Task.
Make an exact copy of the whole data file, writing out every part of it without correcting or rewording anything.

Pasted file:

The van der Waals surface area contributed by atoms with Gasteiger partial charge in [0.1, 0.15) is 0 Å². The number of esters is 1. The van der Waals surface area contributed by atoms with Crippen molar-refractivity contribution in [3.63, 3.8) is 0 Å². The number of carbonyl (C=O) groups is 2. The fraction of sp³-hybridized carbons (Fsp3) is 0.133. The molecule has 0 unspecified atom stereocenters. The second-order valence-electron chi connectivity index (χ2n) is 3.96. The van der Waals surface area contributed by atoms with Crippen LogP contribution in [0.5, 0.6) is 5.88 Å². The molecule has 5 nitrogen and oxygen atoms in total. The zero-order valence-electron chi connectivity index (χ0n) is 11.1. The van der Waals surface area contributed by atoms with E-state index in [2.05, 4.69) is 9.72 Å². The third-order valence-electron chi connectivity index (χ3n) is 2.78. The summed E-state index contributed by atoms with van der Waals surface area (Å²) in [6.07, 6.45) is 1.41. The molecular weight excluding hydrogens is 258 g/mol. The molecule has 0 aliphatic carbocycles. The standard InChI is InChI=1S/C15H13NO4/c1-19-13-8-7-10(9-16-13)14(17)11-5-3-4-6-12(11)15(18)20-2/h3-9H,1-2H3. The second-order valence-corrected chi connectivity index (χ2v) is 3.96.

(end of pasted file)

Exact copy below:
The van der Waals surface area contributed by atoms with Gasteiger partial charge in [0.1, 0.15) is 0 Å². The number of esters is 1. The van der Waals surface area contributed by atoms with Crippen molar-refractivity contribution in [3.63, 3.8) is 0 Å². The number of carbonyl (C=O) groups is 2. The fraction of sp³-hybridized carbons (Fsp3) is 0.133. The molecule has 0 unspecified atom stereocenters. The second-order valence-electron chi connectivity index (χ2n) is 3.96. The van der Waals surface area contributed by atoms with Crippen LogP contribution in [0.5, 0.6) is 5.88 Å². The molecule has 5 nitrogen and oxygen atoms in total. The zero-order valence-electron chi connectivity index (χ0n) is 11.1. The van der Waals surface area contributed by atoms with E-state index in [2.05, 4.69) is 9.72 Å². The third-order valence-electron chi connectivity index (χ3n) is 2.78. The summed E-state index contributed by atoms with van der Waals surface area (Å²) in [6.07, 6.45) is 1.41. The molecular weight excluding hydrogens is 258 g/mol. The molecule has 0 aliphatic carbocycles. The standard InChI is InChI=1S/C15H13NO4/c1-19-13-8-7-10(9-16-13)14(17)11-5-3-4-6-12(11)15(18)20-2/h3-9H,1-2H3. The second-order valence-corrected chi connectivity index (χ2v) is 3.96.